There’s a Hypocrite in All of Us


Natalie-13 - Version 2

I will admit that for the last ten years or so, I have been a bit of a hypocrite.

A few days ago I made my first primary care provider (PCP) appointment since saying goodbye to my pediatrician at 18 (I just turned thirty). I know, I’m in healthcare. I should know better.ย I realize that this admission also sounds odd considering I have a list of medical diagnoses a mile long (with the most random things, of course) but I have always seen specialists for my medical care since I was diagnosed with UC at 22 years old. It’s not that hard to imagine; you have specific needs and so you only see specific providers for those needs. But then other underlying, asymptomatic needs go untouched.

I currently have an OBGYN, a women’s health NP, and a gastroenterologist that I visit regularly. For the handful of times I’ve been sick in the past eight years, I have gone to the walk-in type clinic at my work (when I still worked there) or have just asked my GI to manage an issue that wasn’t directly related to my UC, although many of my issues have been. And since I have good relationships with each of them, I have managed to get by for the past eight years since I could mostly already tell them what’s wrong with me. It wasn’t a perfect system but I had made it work.

But recently, I’ve had a change of heart. I have seen a flaw in my rationale, my need for a primary care provider, notably my need for continuity of care. And this is slightly ironic and very hypocritical considering I’m training to be a primary care provider. I am learning right now to look at the full picture of a patient, to weave together bits of information about someone to create a healthier whole. I believe in having a relationship with a PCP. I believe in continuity of care. I believe in a holistic, comprehensive view of medicine. And I hope that I can show my patients the value of these things, whether in clinical soon or in practice later on. So, in an effort to be transparent, I’m admitting my ignorance here and repenting of my errant ways in hopes that you will not make the same mistakes that I have.

My first and most bland excuse is: Time and Money. I already go to a plethora of appointments. I think you can probably understand this one- I visit the GI twice a year or more frequently depending on how I’m doing, the OB constantly when I’m pregnant (I’m considered high-risk), go to the hospital every eight weeks for my Entyvio infusion, and have had to do several stents of weekly physical therapy for some lingering, childbirth-related issues. I am sick and tired of not only paying copays (hands up if you meet your deductible every year!) but of physically driving to all these appointments. And since I get my preventative care taken care of at my well-woman or OB visits, I haven’t feel the need to make yet another trip to an office. And, just for the record, most primary care is covered 100% by your insurance so my excuse really falls apart there.

My next excuse is: Fear. Dear God, if I get some routine labs drawn and find out I have something else wrong with me, I will lose my mind. Seriously. It’s sort of the mentality of what you don’t know won’t hurt you. Again, I KNOW. I’M GOING TO BE A PCP. IT’S A RIDICULOUS EXCUSE. Undiagnosed hypertension, as an example, hurts a lot of people who have no idea that their blood pressure is through the roof and now they’ve got end-organ damage. I often think about what I would tell myself if I was a patient. I can picture this entire scene perfectly- I’m sitting in a cushioned chair, my hands tucked politely in my lap as I listen to the person on the exam table, smiling gently as they relate the same excuse. I nod a few times, looking empathetic, not wanting them to feel judged or condemned for their faulty thinking. Then after they finish, I sit forward in my chair a little bit and reply, “I realize it’s hard to have to manage so many medical issues but coming to see me consistently will help both of us take better care of you, not only today but in the long run.” And then the patient will smile, trust me (hopefully) and keep coming back. So there, I just disproved my own point. I have no excuse for that one.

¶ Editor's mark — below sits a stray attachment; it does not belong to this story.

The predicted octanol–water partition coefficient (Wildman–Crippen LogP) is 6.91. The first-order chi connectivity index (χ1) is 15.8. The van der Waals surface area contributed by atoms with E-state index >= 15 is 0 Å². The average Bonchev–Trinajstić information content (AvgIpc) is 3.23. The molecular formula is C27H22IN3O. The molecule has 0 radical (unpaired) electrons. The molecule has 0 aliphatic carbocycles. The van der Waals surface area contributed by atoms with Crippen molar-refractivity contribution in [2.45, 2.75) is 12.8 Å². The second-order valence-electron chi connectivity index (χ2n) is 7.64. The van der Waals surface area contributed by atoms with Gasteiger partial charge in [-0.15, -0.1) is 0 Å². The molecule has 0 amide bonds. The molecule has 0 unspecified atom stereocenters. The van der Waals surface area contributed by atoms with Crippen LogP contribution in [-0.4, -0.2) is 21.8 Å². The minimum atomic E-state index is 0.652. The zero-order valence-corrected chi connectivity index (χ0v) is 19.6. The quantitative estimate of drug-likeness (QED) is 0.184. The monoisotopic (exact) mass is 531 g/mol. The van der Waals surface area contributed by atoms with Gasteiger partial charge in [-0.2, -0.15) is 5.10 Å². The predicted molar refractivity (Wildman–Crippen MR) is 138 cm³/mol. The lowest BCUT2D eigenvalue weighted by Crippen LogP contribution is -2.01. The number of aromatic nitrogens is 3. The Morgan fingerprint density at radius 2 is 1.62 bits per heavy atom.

My last excuse is: DENIAL. This is very closely related to fear because one feeds off of the other. Here’s what I mean: It’s extremely difficult to look your disease or dysfunction in the eyes. To acknowledge that your body is broken, will only continue to deteriorate, and will not be fixed this side of heaven. I have known I needed to see the PCP for some other underlying issues but I haven’t wanted to admit that I need even more help. That I can’t control or fix myself. If you’re like me, you find every option to put your disease in a box, to manufacture a scenario (eating healthy or not drinking or any other modifiable risk factor) that will keep you healthy. But that’s not how it works. And it’s actually better for you and me both mentally and physically if we admit that we cannot cure ourselves (most of the time). There is freedom in seeking help and being honest, even if it’s with someone you don’t know. I hope that people will one day feel the same willingness to be open and honest with me. I pray that the Lord will give me the right things to say.

So there you have. I’ve been full of bs excuses but it’s time to shed those: to not fear the future, to admit where I am weak and need help, and to suck it up and pay those copays rather than getting that new purse. I need to take care of the one pathetic body I have, for myself and for my family. I hope I’ve convinced you that it’s worth it. Go find a PCP you like and stick with it. I’ll do it with you, I promise.


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